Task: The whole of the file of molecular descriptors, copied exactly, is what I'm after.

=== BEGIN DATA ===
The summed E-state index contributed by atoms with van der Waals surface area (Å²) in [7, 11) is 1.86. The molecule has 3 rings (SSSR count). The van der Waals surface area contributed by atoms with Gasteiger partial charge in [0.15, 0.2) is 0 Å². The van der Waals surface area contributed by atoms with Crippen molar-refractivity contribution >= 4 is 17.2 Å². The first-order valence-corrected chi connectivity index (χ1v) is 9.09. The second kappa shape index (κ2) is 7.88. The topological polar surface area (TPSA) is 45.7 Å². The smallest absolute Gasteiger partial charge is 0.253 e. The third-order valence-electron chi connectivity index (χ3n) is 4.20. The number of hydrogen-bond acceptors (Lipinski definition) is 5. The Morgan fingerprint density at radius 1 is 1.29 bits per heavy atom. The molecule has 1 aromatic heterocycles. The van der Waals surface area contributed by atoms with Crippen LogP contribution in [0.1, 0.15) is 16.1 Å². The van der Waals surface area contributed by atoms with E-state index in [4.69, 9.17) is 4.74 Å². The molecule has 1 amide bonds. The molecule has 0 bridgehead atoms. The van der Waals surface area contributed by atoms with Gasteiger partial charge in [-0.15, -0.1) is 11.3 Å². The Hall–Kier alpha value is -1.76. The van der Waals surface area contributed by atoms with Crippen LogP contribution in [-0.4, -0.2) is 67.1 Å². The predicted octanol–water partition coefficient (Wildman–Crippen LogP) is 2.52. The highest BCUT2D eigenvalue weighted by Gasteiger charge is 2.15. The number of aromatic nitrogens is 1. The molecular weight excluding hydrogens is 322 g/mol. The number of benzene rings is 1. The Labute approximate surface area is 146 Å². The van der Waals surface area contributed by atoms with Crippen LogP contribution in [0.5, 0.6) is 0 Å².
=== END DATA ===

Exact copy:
The summed E-state index contributed by atoms with van der Waals surface area (Å²) in [7, 11) is 1.86. The molecule has 3 rings (SSSR count). The van der Waals surface area contributed by atoms with Gasteiger partial charge in [0.15, 0.2) is 0 Å². The van der Waals surface area contributed by atoms with Crippen molar-refractivity contribution >= 4 is 17.2 Å². The first-order valence-corrected chi connectivity index (χ1v) is 9.09. The second kappa shape index (κ2) is 7.88. The topological polar surface area (TPSA) is 45.7 Å². The smallest absolute Gasteiger partial charge is 0.253 e. The third-order valence-electron chi connectivity index (χ3n) is 4.20. The number of hydrogen-bond acceptors (Lipinski definition) is 5. The Morgan fingerprint density at radius 1 is 1.29 bits per heavy atom. The molecule has 1 aromatic heterocycles. The van der Waals surface area contributed by atoms with Crippen LogP contribution in [0.1, 0.15) is 16.1 Å². The van der Waals surface area contributed by atoms with E-state index in [4.69, 9.17) is 4.74 Å². The molecule has 1 amide bonds. The molecule has 0 bridgehead atoms. The van der Waals surface area contributed by atoms with Gasteiger partial charge in [-0.15, -0.1) is 11.3 Å². The Hall–Kier alpha value is -1.76. The van der Waals surface area contributed by atoms with Crippen LogP contribution in [-0.4, -0.2) is 67.1 Å². The predicted octanol–water partition coefficient (Wildman–Crippen LogP) is 2.52. The highest BCUT2D eigenvalue weighted by Gasteiger charge is 2.15. The number of aromatic nitrogens is 1. The molecular weight excluding hydrogens is 322 g/mol. The number of benzene rings is 1. The Labute approximate surface area is 146 Å². The van der Waals surface area contributed by atoms with Crippen LogP contribution in [0.5, 0.6) is 0 Å².